The OTELO survey. Faint end of the luminosity function of [O II]3727 emitters at ⟨z⟩ = 1.43

Cedrés, B.; Bongiovanni, Á.; Cerviño, M.; Nadolny, J.; Cepa, J.; de Diego, J. A.; Pérez García, A. M.; Gallego, J.; Lara-López, M. A.; Sánchez-Portal, M.; González-Serrano, J. I.; Alfaro, E. J.; Navarro Martínez, R.; Pérez Martínez, R.; González, J. J.; Padilla Torres, C. P.; Castañeda, H. O.; González, M.
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Astronomy and Astrophysics

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Aims: In this paper, we aim to study the main properties and luminosity function (LF) of the [O II]3727 emitters detected in the OTELO survey in order to characterise the star formation processes in low-mass galaxies at z ∼ 1.43 and to constrain the faint-end of the LF.
Methods: Here, we describe the selection method and analysis of the emitters obtained from narrow-band scanning techniques. In addition, we present several relevant properties of the emitters and discuss the selection biases and uncertainties in the determination of the LF and the star formation rate density (SFRD).
Results: We confirmed a total of 60 sources from a preliminary list of 332 candidates as [O II]3727 emitters. Approximately 93% of the emitters have masses in the range of 108 < M*/M⊙ < 109. All of our emitters are classified as late-type galaxies, with a lower value of (u ‒ v) when compared with the rest of the emitters of the OTELO survey. We find that the cosmic variance strongly affects the normalisation (ϕ*) of the LF and explains the discrepancy of our results when compared with those obtained from surveys of much larger volumes. However, we are able to determine the faint-end slope of the LF, namely, α = ‒1.42 ± 0.06, by sampling the LF down to ∼1 dex lower than in previous works. We present our calculation of the SFRD of our sample and compare it to the value obtained in previous studies from the literature.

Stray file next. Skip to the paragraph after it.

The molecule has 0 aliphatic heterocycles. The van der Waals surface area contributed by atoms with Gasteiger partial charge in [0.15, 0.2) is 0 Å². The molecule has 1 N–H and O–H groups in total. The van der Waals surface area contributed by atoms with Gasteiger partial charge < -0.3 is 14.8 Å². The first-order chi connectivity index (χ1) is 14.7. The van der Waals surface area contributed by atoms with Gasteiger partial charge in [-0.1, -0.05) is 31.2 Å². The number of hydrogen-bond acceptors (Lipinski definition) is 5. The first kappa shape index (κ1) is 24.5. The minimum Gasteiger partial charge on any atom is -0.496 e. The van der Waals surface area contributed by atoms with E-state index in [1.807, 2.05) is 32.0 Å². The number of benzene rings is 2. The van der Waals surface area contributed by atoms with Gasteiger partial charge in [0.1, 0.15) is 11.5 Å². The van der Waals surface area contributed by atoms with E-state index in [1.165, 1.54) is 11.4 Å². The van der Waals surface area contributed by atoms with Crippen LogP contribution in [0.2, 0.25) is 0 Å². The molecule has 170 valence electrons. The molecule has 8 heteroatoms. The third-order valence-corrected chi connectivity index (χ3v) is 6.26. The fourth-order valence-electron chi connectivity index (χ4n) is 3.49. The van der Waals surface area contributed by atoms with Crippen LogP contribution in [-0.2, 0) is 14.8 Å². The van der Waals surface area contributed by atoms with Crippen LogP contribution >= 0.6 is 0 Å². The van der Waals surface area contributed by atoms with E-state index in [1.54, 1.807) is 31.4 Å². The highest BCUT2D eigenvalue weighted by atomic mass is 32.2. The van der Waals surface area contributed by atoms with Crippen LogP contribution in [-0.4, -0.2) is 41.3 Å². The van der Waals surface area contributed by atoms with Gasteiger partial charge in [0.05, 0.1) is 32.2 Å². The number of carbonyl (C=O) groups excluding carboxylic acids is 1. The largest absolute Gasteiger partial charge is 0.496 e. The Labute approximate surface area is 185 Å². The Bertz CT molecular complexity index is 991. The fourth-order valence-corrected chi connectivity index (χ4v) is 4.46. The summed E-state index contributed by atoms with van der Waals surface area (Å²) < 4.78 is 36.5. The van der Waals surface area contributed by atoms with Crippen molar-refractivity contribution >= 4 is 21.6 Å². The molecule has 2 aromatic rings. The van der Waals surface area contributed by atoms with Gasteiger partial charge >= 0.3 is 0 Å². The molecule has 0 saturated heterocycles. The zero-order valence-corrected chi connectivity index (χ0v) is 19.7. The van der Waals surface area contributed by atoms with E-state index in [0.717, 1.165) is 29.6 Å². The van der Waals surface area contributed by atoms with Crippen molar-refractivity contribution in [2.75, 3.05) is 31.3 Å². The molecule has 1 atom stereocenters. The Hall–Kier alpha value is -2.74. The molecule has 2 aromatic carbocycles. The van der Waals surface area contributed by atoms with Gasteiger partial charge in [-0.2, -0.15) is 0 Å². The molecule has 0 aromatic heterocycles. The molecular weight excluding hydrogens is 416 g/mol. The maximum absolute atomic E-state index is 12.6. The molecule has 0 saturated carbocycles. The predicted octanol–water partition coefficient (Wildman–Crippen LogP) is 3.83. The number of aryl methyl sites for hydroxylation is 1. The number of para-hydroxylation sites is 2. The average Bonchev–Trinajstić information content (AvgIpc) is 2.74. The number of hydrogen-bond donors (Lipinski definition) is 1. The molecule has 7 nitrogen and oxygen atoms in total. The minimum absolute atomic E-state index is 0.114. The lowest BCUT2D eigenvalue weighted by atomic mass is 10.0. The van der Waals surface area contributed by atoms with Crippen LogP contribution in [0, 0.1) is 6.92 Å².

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Galaxy evolution is a crucial topic in modern extragalactic astrophysics, linking cosmology to the Local Universe. Their study requires collecting statistically significant samples of galaxies of different luminosities at different distances. It implies the ability to observe faint objects using different techniques, and at different wavelengths

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